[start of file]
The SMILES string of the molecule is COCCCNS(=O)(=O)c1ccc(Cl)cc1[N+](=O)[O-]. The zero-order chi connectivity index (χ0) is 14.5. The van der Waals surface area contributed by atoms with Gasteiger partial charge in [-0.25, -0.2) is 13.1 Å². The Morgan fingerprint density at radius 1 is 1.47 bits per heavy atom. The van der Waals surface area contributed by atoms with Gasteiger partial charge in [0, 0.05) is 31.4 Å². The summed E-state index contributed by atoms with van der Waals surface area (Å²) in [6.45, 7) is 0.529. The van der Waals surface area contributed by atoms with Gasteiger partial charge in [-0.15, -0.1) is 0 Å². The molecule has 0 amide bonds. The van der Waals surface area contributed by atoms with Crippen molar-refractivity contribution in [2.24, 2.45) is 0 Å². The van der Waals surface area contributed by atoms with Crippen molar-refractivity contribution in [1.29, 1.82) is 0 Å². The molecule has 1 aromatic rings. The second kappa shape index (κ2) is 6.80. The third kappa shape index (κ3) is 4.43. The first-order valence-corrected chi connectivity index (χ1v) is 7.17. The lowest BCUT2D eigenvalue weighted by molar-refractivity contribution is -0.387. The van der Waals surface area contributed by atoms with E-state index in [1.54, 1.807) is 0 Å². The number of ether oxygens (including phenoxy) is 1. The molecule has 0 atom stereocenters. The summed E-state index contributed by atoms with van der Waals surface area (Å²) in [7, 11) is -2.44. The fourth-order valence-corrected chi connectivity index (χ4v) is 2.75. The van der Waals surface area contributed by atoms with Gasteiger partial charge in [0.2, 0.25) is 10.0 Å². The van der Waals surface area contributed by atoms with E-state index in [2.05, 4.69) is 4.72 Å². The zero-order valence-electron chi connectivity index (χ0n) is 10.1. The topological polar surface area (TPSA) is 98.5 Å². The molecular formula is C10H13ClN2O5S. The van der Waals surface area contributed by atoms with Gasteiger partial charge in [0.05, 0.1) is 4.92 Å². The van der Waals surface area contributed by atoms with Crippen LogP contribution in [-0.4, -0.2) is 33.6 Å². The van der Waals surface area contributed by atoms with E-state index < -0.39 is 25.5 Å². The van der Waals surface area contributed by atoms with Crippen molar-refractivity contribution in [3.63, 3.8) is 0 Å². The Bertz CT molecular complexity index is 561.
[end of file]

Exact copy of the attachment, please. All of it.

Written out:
The SMILES string of the molecule is COCCCNS(=O)(=O)c1ccc(Cl)cc1[N+](=O)[O-]. The zero-order chi connectivity index (χ0) is 14.5. The van der Waals surface area contributed by atoms with Gasteiger partial charge in [-0.25, -0.2) is 13.1 Å². The Morgan fingerprint density at radius 1 is 1.47 bits per heavy atom. The van der Waals surface area contributed by atoms with Gasteiger partial charge in [0, 0.05) is 31.4 Å². The summed E-state index contributed by atoms with van der Waals surface area (Å²) in [6.45, 7) is 0.529. The van der Waals surface area contributed by atoms with Gasteiger partial charge in [-0.15, -0.1) is 0 Å². The molecule has 0 amide bonds. The van der Waals surface area contributed by atoms with Crippen molar-refractivity contribution in [2.24, 2.45) is 0 Å². The van der Waals surface area contributed by atoms with Crippen molar-refractivity contribution in [1.29, 1.82) is 0 Å². The molecule has 1 aromatic rings. The second kappa shape index (κ2) is 6.80. The third kappa shape index (κ3) is 4.43. The first-order valence-corrected chi connectivity index (χ1v) is 7.17. The lowest BCUT2D eigenvalue weighted by molar-refractivity contribution is -0.387. The van der Waals surface area contributed by atoms with E-state index in [1.54, 1.807) is 0 Å². The number of ether oxygens (including phenoxy) is 1. The molecule has 0 atom stereocenters. The summed E-state index contributed by atoms with van der Waals surface area (Å²) in [7, 11) is -2.44. The fourth-order valence-corrected chi connectivity index (χ4v) is 2.75. The van der Waals surface area contributed by atoms with Gasteiger partial charge in [0.2, 0.25) is 10.0 Å². The van der Waals surface area contributed by atoms with E-state index in [2.05, 4.69) is 4.72 Å². The zero-order valence-electron chi connectivity index (χ0n) is 10.1. The topological polar surface area (TPSA) is 98.5 Å². The molecular formula is C10H13ClN2O5S. The van der Waals surface area contributed by atoms with Gasteiger partial charge in [0.05, 0.1) is 4.92 Å². The van der Waals surface area contributed by atoms with Crippen LogP contribution in [-0.4, -0.2) is 33.6 Å². The van der Waals surface area contributed by atoms with E-state index < -0.39 is 25.5 Å². The van der Waals surface area contributed by atoms with Crippen molar-refractivity contribution in [3.63, 3.8) is 0 Å². The Bertz CT molecular complexity index is 561.